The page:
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playing poker and teaching science: When a hand comes together.
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Location: Indiana, United States

I'm a middle school science teacher, wrestling coach, poker player, scuba diver, aikido black belt, amateur writer, and student of life. In the past I have tried to give back a little by volunteering at a children's home in Belmopan, Belize, Central America. I also love Frosted Flakes. I have taken a year sabbatical from my teaching position in order to sail the Caribbean. Does that sound crazy to you?

Tuesday, March 22, 2005

When a hand comes together.

Overcards.

When the flop hits and misses you completely but you have overcards to the board, how do you play it? I think it depends a lot on the read you have on other players and the manner in which the hand has progressed and a recent live hand I experienced makes for a good example to analyze.

I was playing $2-$6 spread Hold Em at the President Casino in St. Louis and on the button when dealt a suited AQ. There are two limpers ahead of me and I raise to $6 and lose everyone except the big blind and the player to my right. My read on him at this point was that he had been playing fairly good hands, but could have any two suited cards.

The flop falls J 10 7 rainbow. The big blind checks and the player ahead of me bets the minimum, $2.

What to do? From the way he has been playing I think the flop hit him in some way, but if it was top pair I think he would have bet the maximum. My read was that he hit the bottom pair and wanted to know where he was but didn’t actually bet enough to find out. I had two overcards against a random hand to my left and I may be behind in the hand, but have 10 cards left that will improve my hand.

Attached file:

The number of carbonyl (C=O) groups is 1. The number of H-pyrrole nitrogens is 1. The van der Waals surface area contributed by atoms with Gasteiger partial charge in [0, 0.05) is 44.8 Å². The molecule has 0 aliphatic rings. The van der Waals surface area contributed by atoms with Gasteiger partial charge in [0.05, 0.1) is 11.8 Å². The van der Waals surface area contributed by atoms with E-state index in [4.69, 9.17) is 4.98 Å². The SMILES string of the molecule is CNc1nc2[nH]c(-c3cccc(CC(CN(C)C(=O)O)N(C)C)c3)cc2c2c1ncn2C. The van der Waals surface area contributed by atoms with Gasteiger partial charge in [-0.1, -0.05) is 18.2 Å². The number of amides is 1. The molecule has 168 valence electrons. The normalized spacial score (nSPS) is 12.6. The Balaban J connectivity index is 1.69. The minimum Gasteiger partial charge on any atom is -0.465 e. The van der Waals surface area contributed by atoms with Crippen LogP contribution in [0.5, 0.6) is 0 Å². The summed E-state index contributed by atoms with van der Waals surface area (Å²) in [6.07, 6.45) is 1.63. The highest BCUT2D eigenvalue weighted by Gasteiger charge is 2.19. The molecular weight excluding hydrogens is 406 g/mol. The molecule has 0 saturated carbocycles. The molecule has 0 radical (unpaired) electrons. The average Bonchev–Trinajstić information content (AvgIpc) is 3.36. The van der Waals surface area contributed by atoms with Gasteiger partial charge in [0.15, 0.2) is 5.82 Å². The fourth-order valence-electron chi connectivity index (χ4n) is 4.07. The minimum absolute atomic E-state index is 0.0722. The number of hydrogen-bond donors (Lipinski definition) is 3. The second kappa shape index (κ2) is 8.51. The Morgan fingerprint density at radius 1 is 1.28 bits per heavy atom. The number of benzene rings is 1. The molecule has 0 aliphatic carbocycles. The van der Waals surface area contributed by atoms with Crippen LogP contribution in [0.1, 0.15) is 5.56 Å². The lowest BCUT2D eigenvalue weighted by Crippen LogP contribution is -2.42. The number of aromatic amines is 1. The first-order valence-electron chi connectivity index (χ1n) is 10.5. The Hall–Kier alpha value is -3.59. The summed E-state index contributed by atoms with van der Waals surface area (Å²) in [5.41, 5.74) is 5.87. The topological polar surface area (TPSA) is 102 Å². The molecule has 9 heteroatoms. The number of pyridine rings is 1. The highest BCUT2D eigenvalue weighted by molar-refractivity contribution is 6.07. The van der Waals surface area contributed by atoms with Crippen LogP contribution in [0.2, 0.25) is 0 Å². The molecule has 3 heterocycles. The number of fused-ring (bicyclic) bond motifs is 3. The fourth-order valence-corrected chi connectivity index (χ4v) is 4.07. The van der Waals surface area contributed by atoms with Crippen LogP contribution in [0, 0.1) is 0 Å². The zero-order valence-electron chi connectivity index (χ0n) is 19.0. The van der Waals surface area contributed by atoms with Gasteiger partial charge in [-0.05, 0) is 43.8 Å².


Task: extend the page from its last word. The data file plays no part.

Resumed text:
I raise to $6. Not the maximum raise because I still don’t know about the BB behind me, but I find out quickly when he folds. I get called by the bettor, which I expected no matter what he held.

The next card is a blank and it is checked to me. I now have the option of betting my overcards. Why bet? I know that this player rarely folds when he has a piece of the flop and any 7, 10, or Jack beats me and I just got a free card. Check.

The river is a King. Broadway. It’s again checked to me and I bet, he calls, I win.

His response, “You rivered me,” and shows 67 suited.

Did I river him? Technically, yes, but he played a marginal hand given the fact that there wasn’t enough money in the pot to call my raise after all but the BB folded. He then called another raise with bottom pair. I think he was asking for trouble by overplaying bottom pair.

My raise gave me a lot of chances to win the hand. I could have drawn an overcard, forced a fold, or bought a free card. So I had many ways to make more than 3 to 1 on my money and a third of the available cards left that would improve my hand.

I don’t think that betting or raising with overcards is always the best option, but a good read on opponents makes them a lot easier to play. They are also easier to play in limit Hold Em as opposed to No Limit because you are not going to go broke in one hand.

Finally, according to my spellcheck, “overcard” is not a word. But then neither is spellcheck.

Thanks for reading.

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